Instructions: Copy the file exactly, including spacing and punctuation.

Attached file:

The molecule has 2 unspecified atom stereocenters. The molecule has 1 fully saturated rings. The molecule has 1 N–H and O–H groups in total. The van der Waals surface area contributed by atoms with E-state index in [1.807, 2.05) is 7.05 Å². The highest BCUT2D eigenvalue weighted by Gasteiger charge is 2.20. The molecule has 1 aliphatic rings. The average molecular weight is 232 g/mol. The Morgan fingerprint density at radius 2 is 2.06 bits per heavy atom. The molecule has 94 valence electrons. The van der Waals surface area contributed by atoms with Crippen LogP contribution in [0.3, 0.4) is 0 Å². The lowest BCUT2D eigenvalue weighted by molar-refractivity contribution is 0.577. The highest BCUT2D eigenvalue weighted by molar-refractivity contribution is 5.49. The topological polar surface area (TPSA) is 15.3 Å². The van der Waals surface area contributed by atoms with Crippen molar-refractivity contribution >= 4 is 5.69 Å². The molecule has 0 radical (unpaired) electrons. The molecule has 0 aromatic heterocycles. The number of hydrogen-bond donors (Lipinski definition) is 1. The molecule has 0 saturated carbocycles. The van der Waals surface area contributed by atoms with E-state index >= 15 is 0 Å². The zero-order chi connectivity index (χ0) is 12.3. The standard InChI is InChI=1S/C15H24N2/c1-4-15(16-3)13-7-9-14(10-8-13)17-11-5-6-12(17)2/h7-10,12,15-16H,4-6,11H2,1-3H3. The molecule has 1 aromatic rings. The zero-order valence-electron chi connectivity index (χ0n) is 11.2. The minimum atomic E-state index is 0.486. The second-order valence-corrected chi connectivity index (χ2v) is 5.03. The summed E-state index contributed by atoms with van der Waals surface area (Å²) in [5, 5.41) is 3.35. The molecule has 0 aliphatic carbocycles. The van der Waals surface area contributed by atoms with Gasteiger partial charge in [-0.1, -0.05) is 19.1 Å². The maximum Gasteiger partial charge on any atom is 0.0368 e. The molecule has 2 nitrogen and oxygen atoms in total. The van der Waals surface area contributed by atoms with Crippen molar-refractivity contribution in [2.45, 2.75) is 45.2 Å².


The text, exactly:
The molecule has 2 unspecified atom stereocenters. The molecule has 1 fully saturated rings. The molecule has 1 N–H and O–H groups in total. The van der Waals surface area contributed by atoms with E-state index in [1.807, 2.05) is 7.05 Å². The highest BCUT2D eigenvalue weighted by Gasteiger charge is 2.20. The molecule has 1 aliphatic rings. The average molecular weight is 232 g/mol. The Morgan fingerprint density at radius 2 is 2.06 bits per heavy atom. The molecule has 94 valence electrons. The van der Waals surface area contributed by atoms with Crippen LogP contribution in [0.3, 0.4) is 0 Å². The lowest BCUT2D eigenvalue weighted by molar-refractivity contribution is 0.577. The highest BCUT2D eigenvalue weighted by molar-refractivity contribution is 5.49. The topological polar surface area (TPSA) is 15.3 Å². The van der Waals surface area contributed by atoms with Crippen molar-refractivity contribution >= 4 is 5.69 Å². The molecule has 0 radical (unpaired) electrons. The molecule has 0 aromatic heterocycles. The number of hydrogen-bond donors (Lipinski definition) is 1. The molecule has 0 saturated carbocycles. The van der Waals surface area contributed by atoms with E-state index >= 15 is 0 Å². The zero-order chi connectivity index (χ0) is 12.3. The standard InChI is InChI=1S/C15H24N2/c1-4-15(16-3)13-7-9-14(10-8-13)17-11-5-6-12(17)2/h7-10,12,15-16H,4-6,11H2,1-3H3. The molecule has 1 aromatic rings. The zero-order valence-electron chi connectivity index (χ0n) is 11.2. The minimum atomic E-state index is 0.486. The second-order valence-corrected chi connectivity index (χ2v) is 5.03. The summed E-state index contributed by atoms with van der Waals surface area (Å²) in [5, 5.41) is 3.35. The molecule has 0 aliphatic carbocycles. The van der Waals surface area contributed by atoms with Gasteiger partial charge in [-0.1, -0.05) is 19.1 Å². The maximum Gasteiger partial charge on any atom is 0.0368 e. The molecule has 2 nitrogen and oxygen atoms in total. The van der Waals surface area contributed by atoms with Crippen molar-refractivity contribution in [2.45, 2.75) is 45.2 Å².